Roughriders soaking up high times< Return to Article
November 19, 2009
REGINA -- Jim Hopson, president and chief executive officer of the Saskatchewan Roughriders, had two meetings and a series of media requests to attend to before lunch. It was another busy day in an incredibly busy week, and it was still four days shy of the climax, when all of Regina will grind to a halt for the grandest football game it has hosted in three decades.
There were plans to be laid, numbers to be crunched. And Hopson, who has helped guide the franchise's return to prominence, was in the middle of a Prairie storm.
"It's a lot of fun, but holy Christ," he said, chuckling yesterday. "It's a good thing I'm the size I am, because everybody wants a piece of me."
Saskatchewan clinched first place in the Canadian Football League's West Division with a season-ending win over the Calgary Stampeders, and will host the Stampeders again on Sunday for the right to advance to the Grey Cup. It will be the first division final held in Regina since 1976, and with the anticipation already bordering on hysteria, there is hope the team could generate revenue into the range of seven figures this weekend.
These were already heady times in Saskatchewan, which is considering a proposal for a $350-million domed stadium, and where fans have made the team profitable. Two years removed from the third Grey Cup win in franchise history, hosting the division final has only added to the high times in the flatlands.
"It took us a while to come off the ceiling, to be honest with you," Hopson said. "I'd be lying if I said there wasn't a real sense of euphoria and accomplishment when we won that game with Calgary. I was much more emotional than I thought I'd be. I think I was more emotional than I was when we won the Grey Cup."
Three decades is a long time to go without hosting a division final, especially for Regina, where football is not consumed so much as it is absorbed. Hopson said the extra pride is derived from the fact that, while it is not unheard of for a mediocre team to catch fire and win the Grey Cup, a first-place finish is the mark of a consistently high-level team.
"You don't want to get cocky, because to stay at that level takes an unbelievable amount of good work and good luck," Hopson said. "But it means a lot to us here. It means a lot to our fans, and to every one of us who bleeds green."
It is also another marker to highlight just how far the Roughriders have progressed from the dark days of franchise-saving telethons and perennial last-place finishes. It has been reported that, out of every dollar spent on CFL merchandise, 54 cents is from somebody buying something green.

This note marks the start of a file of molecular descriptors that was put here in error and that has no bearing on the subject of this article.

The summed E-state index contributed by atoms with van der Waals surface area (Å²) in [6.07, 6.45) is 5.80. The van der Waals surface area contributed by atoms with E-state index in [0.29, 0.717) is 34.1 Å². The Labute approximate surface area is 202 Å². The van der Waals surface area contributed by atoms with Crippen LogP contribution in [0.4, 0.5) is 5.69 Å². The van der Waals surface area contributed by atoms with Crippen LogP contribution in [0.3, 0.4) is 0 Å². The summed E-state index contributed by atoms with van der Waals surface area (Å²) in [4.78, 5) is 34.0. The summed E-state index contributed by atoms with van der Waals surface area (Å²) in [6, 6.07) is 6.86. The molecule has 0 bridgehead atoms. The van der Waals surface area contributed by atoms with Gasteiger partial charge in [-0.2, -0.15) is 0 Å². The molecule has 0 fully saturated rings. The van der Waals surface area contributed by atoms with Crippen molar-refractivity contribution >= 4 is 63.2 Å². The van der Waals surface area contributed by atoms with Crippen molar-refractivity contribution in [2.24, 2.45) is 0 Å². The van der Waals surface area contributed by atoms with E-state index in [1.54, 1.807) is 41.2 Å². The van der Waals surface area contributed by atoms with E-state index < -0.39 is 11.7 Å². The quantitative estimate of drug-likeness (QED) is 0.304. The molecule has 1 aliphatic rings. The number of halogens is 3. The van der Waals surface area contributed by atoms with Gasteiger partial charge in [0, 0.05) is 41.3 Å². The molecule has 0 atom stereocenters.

It has also been reported the community-owned team generated $28.2-million in revenue last year, an increase on the previous year, and miles ahead of where they were in 2004, when the Roughriders had $11-million in revenue.
The store the team opened in Saskatoon last month is already exceeding expectations, and there are plans to transport a significant cache of merchandise to Calgary next week, even if the Roughriders do not advance. The team reportedly moved more than $6.5-million in merchandise last year, more than any other CFL franchise.
That profitability is envied, and could come up for discussion at the league's next board of governors meeting, when Argos owners David Cynamon and Howard Sokolowski are expected to revive the topic of revenue sharing. The notion was received poorly the last time it was raised, and a repeat could finally sway the duo into officially off-loading their struggling team.
Saskatchewan, as counter-intuitive as it may sound, has become a big market. There are big plans in the works for the team's 100th anniversary season, next year, just as there are big hopes for this weekend.
The Roughriders have never won a Grey Cup within 15 years of a prior championship -- with their three title in 1966, 1989 and 2007 -- and the hope has created at least a little giddiness. And it has made Hopson, already a busy man, a popular man as well.
"Now, of course, all my long-lost friends are calling me going, 'Hoppy, you wouldn't have some extra tickets for the Grey Cup?'" he said. "And we're going, 'No we don't, actually.' But people are getting real excited about the possibility of us being there."